Friday, March 20, 2009

The Holy Road

I just finished reading "The Holy Road," the sequel to “Dances with Wolves.” Written by Michael Blake, it’s a heart wrenching tale of the Comanche’s struggles to maintain their free lifestyle in spite of the encroachment of white civilization. As we know from history, their struggles resulted in defeat and they were herded into reservations where their freedom was stripped away.

Although “The Holy Road” focuses on their struggles and their movement into institutionalism, I see much of the same dynamics played out in the church’s movement into institutionalism. At one time, the church was free. Since we had the Holy Spirit living in us, like the free Comanche, we were also free to go wherever we wanted. A time came, however, when the church was herded into the reservation of institutional religion and our freedom was stripped away.

Following are some excerpts from the book that I believe we can all relate to:

“The passing of the ultimatum had swollen the reserve’s population with anxious people utterly ignorant of how to navigate the holy road. The former free roamers knew nothing of the structure upon which the white man’s culture was based and, though, the wild people of the plains responded to peer pressure, to follow instructions from any type of central authority was as alien to them as celebrating a birthday.”

“Two years later, upon their release from an old Spanish prison in the humid place the whites called Florida, Smiles a Lot, Hunting For Something, their firstborn, and Rabbit came back to Fort Sill . . . The old ways were still being practiced but otherwise there was little to remind the returnees of the free life that had once been.”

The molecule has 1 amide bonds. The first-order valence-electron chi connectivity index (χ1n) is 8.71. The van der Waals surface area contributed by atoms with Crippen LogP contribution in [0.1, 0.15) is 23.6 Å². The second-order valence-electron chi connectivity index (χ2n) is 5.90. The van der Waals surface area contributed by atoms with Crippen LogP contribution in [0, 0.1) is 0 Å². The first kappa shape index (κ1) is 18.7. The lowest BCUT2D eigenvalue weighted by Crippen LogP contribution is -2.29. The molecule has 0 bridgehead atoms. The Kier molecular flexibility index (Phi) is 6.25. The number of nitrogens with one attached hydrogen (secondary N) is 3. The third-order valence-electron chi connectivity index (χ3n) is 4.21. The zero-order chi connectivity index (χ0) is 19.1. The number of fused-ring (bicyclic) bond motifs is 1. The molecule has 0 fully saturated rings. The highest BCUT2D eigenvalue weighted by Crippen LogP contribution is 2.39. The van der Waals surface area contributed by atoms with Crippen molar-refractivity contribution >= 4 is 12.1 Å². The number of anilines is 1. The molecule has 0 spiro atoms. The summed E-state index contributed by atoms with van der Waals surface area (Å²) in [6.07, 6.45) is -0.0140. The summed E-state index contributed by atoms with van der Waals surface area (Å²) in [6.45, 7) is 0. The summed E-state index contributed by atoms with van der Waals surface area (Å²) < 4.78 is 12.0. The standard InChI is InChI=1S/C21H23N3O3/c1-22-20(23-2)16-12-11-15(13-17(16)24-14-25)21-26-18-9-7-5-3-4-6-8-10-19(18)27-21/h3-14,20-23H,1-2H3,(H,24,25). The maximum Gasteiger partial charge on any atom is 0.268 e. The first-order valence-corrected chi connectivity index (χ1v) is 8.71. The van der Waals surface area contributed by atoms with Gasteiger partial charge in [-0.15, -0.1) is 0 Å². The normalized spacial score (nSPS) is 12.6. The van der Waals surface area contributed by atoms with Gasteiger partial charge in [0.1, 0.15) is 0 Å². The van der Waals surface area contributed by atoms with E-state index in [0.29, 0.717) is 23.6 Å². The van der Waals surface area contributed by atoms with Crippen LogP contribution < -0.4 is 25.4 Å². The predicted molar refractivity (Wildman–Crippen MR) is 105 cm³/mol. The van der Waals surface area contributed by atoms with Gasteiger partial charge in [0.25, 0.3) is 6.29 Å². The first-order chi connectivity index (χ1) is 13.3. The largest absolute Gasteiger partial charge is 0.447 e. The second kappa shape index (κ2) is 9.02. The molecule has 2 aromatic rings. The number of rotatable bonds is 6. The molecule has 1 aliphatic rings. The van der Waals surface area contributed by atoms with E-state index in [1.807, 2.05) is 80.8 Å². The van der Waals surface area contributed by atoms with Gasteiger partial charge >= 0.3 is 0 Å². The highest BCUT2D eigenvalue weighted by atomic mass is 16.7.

This last sentence really touched my heart. In the institutional church today, many of the old ways are still being practiced but without the life and spirit that was once behind them. As a result, today’s church has lost the vibrancy and excitement that characterized the early church.

I’m hopeful, however. Throughout this world, I see signs that God is restoring back to his church what was lost and in the coming days, I believe we’ll see a church that is filled with the life of the spirit in even greater measure than experienced by the early church.

To read my previous posts on "Dances with Wolves," go to the following links:

Dances With Wolves
More Dances With Wolves
A mysterious awakening

2 comments:

lionwoman said...

Aida, I'm glad you're bringing these parallels between the institutionalism of other people in history and that of the church. I remember that Dances With Wolves was a wonderful movie with one of the saddest endings I've ever seen. I'm about 95% white and 5% Native American, and when I hear what was done to these people that 5% of me seems to take over, it is so enraged and saddened. How much more so must Father be for us, living in captivity. Like the proverbial zebras in the zoo standing around a water bucket, so many don't know the difference yet... but give Father time. Thank you for your great posts!

Aida said...

Amy, I also have a lot of Native American blood flowing through my veins so I've always had a heart for this group of people who have been stripped of so much. The Holy Road has a very sad ending but the history of the Native people is very sad. Even within the church, this is a group that often seems to struggle more than most.

These two books so clearly in my opinion mirror the journey of the church from freedom to institutionalism. It's heartbreaking when I think of what could have been but I'm also excited to be living in this day when I see Father restoring so much of what was lost.